Joanita Wibowo

Books

5 minutes with author Natasha Lester

5 minutes with author Natasha Lester

In 5 minutes with authorOver60 asks book writers about their literary habits and preferences. Next in this series is Natasha Lester, a writer and public speaker based in Perth. Her 2008 debut novel What Is Left Over, After won the T.A.G. Hungerford Award for Fiction, and her books The Paris Orphan (also known as The French Photographer) made the New York Times Best Seller list. Her latest novel, The Paris Secret, is out now.

Over60 talked with Lester about historical fiction, Margaret Atwood’s humour, and writing while social distancing.

Over60: How have you been doing with social distancing?

Natasha Lester: As a writer, I’m used to working at home and not seeing too many people during the day so not much has changed! Although the house is much less calm and tranquil at the moment; my children’s schools have closed down because of the current situation we’re all facing, and my children are studying online. This means I’m constantly being pulled out of the 1940s and into the present whenever the kids need a hand. I don’t mind though – I’d rather they stay well and healthy.

What is your best writing tip? Alternatively, what is the worst writing advice youve ever received?

The best writing tip I received was when I returned to university to study creative writing and wrote my first book as part of a master’s degree. I had no idea how to write a book and I was convinced that I needed to have some kind of plan or outline, but I had neither, just a very vague idea of a character. My supervisor told me to just write whatever was in my head that day about the story, and to do that every day. To trust that the story would work itself out if I trusted myself enough to sit down and write. So I did and it worked!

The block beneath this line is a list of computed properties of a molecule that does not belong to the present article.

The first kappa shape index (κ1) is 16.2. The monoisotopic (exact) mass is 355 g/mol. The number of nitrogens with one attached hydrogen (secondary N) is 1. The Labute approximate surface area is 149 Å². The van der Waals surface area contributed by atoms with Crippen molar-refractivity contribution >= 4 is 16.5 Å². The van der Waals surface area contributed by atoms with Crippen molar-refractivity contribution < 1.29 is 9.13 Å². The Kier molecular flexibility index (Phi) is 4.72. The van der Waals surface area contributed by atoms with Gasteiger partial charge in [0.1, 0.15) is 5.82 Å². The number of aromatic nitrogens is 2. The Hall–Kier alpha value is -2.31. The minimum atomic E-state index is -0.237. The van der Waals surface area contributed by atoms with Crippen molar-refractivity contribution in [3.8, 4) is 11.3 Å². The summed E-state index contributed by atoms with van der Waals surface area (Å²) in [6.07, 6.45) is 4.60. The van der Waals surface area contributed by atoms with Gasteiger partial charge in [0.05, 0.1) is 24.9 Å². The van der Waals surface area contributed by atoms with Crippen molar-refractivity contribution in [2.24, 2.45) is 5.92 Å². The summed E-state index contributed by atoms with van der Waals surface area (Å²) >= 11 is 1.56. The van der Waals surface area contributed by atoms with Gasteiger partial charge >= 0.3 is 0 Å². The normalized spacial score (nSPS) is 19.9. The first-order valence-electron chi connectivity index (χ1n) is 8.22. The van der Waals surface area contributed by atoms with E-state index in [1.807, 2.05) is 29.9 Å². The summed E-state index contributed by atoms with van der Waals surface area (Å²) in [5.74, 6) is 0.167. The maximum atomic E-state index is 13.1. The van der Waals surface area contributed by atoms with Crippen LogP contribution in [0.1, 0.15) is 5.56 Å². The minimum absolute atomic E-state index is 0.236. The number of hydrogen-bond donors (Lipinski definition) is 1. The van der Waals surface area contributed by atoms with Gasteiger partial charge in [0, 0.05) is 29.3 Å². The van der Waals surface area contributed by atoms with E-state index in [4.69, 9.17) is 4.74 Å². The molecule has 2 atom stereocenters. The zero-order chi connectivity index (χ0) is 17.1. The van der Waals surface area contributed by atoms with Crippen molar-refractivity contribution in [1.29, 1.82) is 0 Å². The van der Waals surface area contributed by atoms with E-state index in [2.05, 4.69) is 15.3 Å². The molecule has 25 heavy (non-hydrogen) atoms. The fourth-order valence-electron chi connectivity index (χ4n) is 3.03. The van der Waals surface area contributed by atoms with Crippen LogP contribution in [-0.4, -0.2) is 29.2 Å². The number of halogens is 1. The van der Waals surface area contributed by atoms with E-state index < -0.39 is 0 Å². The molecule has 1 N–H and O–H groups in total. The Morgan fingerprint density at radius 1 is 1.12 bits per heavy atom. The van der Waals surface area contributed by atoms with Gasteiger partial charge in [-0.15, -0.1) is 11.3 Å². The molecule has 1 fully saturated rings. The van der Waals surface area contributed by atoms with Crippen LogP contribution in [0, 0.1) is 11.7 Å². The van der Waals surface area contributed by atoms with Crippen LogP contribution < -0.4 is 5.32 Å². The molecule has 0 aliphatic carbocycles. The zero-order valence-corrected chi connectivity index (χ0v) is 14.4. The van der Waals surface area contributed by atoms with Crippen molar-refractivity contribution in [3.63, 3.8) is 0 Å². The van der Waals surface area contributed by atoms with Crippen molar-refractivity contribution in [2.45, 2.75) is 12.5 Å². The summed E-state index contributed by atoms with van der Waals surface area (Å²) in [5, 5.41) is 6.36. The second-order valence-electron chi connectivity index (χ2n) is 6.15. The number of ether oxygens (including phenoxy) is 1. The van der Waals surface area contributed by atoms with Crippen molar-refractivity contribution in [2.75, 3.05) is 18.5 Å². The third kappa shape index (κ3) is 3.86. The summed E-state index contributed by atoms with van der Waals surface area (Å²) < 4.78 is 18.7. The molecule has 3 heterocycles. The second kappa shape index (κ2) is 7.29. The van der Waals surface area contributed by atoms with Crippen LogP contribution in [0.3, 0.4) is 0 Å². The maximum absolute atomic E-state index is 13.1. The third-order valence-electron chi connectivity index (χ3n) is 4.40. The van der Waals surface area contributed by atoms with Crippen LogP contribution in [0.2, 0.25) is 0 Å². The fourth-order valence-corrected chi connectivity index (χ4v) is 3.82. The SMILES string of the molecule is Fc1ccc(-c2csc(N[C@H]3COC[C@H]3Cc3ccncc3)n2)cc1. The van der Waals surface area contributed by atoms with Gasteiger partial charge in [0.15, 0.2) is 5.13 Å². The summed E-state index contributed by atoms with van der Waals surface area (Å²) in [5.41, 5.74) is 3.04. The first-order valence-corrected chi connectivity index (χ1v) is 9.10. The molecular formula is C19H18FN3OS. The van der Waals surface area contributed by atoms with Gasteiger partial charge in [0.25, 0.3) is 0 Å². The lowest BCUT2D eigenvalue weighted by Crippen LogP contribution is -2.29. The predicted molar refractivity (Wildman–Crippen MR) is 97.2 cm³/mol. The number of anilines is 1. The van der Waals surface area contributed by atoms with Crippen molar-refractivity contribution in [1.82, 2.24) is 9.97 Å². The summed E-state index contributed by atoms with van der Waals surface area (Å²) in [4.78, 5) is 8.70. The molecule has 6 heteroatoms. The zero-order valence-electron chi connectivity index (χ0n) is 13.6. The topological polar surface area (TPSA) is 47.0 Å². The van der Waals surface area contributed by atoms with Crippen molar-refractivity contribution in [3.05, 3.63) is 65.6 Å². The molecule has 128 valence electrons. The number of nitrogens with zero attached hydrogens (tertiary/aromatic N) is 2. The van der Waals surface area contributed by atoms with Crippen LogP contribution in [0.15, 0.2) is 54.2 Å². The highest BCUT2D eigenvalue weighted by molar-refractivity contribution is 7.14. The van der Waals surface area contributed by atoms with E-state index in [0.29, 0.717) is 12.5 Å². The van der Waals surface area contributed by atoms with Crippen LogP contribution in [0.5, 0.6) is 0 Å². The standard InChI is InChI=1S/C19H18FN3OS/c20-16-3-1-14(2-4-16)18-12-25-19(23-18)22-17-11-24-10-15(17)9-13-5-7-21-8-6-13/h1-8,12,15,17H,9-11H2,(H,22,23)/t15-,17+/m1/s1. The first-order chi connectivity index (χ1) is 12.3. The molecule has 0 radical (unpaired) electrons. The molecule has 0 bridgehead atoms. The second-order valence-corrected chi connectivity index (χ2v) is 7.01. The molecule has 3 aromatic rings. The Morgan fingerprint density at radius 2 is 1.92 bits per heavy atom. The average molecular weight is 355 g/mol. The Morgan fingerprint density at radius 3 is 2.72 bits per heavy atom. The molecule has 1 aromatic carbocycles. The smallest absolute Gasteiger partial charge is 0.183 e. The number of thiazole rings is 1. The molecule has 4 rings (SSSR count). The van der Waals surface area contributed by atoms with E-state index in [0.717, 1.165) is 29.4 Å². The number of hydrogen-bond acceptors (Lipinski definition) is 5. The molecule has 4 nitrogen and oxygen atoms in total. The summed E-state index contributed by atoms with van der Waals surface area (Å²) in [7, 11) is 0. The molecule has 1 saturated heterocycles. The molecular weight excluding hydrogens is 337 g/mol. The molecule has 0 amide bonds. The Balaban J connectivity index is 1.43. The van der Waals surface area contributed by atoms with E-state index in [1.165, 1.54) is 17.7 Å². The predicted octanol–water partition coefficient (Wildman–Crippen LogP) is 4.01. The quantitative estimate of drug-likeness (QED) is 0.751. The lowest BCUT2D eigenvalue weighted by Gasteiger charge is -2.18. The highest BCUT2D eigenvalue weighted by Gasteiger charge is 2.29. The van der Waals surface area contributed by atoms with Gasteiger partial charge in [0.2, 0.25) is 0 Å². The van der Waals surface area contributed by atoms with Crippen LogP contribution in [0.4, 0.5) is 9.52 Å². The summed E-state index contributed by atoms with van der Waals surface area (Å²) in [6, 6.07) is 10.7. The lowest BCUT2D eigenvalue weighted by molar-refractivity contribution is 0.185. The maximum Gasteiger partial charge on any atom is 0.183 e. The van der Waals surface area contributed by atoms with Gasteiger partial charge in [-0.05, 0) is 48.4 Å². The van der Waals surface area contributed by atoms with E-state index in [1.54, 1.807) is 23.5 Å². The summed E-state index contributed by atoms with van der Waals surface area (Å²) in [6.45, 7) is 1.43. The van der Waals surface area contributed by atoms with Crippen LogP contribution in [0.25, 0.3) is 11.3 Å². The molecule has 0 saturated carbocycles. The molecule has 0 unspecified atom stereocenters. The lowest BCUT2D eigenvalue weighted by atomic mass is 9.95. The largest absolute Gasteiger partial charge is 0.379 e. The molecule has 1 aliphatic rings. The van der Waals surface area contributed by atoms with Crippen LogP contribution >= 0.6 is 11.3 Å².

The worst writing advice is to write what you know. I was not alive doing the 1940s, I’ve never worked as a war correspondent, and I can’t sew; yet I’ve managed to write about all of those things by doing the research and by emotionally connecting to my characters.

How did you start writing historical fiction?

A bit by accident! I wrote a contemporary novel, but it just wasn’t working and I didn’t know how to fix it. So I threw it in the bin, moped for a bit and then sat down to re-read all of my favourite novels. I realised that most of them were historical novels and I wondered why I hadn’t been writing what I loved all along. So I started that very day with [my novel] A Kiss from Mr Fitzgerald.

What book(s) do you think is underrated?

Amor Towles is now very well-known for A Gentleman in Moscow, but I also adored his first book, Rules of Civility. It’s definitely worth reading.

What was the last book that made you laugh?

This might sound strange, but Margaret Atwood’s The Testaments made me laugh. Atwood is so very witty, and her clever humour runs wild through the book as a nice counterpoint to the grim situation the women in the story are facing. 

When it comes to writing, do you plan ahead or go with the flow?

I would love to be able to plan but I can’t! I’m so planned and organised in every area of my life except writing. I try to outline the plot of a book, but I have no ideas at all. Then I sit down to just write and the ideas come. I’ve resigned myself to the fact that my creativity thrives in chaos!

How do you deal with writers block?

With three kids and a full-time job as a writer that I cram into school hours, writer’s block is a luxury I can’t afford. If I ever get stuck on a scene, I go for a walk. Fresh air and active meditation are the best creativity helpers.

Is there a cliché that you cant help but love?

The Paris Secret is the first time I’ve written a childhood friend romance. I loved exploring my characters’ friendship as kids, and how that changed as they became adults.